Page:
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The constitution of risk communication in advanced liberal societies

By Jamie Wardman

Abstract

This article aims to bring to the fore some of the underlying rationales that inform common conceptions of the constitution of risk communication in academic and policy communities. ‘Normative’, ‘instrumental’ and ‘substantive’ imperatives typically employed in the utilisation of risk communication are first outlined. In light of these considerations a theoretical scheme is subsequently devised leading to the articulation of four fundamental ‘idealised’ models of risk communication termed the ‘risk message’ model, the ‘risk dialogue’ model, the ‘risk field’ model and the ‘risk government’ model respectively. It is contended that the diverse conceptual foundations underlying the orientation of each model suggest a further need for a more contextualised view of risk communication that takes account not only of the strengths and limitations of different formulations and functions of risk communication, but also the underlying knowledge/power dynamics that underlie its constitution. In particular it is hoped that the reflexive theoretical understanding presented here will help to bring some much needed conceptual clarity to academic and policy discourses about the use and utility of risk communication in advanced liberal societies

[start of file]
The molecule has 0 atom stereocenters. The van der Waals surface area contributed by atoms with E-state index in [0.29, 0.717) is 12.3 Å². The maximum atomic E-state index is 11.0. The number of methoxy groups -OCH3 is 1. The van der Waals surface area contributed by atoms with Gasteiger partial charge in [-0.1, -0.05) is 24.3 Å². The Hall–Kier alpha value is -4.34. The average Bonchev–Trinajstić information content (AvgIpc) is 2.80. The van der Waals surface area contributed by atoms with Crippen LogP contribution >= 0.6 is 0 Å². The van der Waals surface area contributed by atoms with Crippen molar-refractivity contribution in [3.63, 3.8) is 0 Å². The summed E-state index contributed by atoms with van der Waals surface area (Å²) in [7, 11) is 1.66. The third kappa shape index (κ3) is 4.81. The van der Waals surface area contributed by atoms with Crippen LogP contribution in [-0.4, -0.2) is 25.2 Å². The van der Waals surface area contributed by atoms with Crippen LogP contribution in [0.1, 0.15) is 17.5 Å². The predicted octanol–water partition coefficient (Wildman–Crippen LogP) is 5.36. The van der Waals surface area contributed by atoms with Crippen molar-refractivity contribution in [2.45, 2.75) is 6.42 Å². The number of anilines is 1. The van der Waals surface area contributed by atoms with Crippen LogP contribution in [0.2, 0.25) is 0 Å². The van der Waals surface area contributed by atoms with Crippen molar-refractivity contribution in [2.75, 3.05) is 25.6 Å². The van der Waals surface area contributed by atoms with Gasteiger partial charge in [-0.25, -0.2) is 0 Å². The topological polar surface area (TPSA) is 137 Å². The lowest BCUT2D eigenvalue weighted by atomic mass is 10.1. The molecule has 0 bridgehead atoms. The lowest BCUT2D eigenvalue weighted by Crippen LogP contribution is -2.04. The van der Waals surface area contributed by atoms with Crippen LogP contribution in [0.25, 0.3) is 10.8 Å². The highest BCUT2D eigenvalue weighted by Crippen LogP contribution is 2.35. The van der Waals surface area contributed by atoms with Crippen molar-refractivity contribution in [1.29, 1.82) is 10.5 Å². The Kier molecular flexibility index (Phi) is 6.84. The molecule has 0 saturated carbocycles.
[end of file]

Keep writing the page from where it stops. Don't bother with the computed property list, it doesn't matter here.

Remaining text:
Topics: P210 Public Relations, L300 Sociology, C800 Psychology, P990 Mass Communications and Documentation not elsewhere classified, C880 Social Psychology
Publisher: Society for Risk Analysis
Year: 2008
DOI identifier: 10.1111/j.1539-6924.2008.01108.x
OAI identifier: oai:eprints.lincoln.ac.uk:2140

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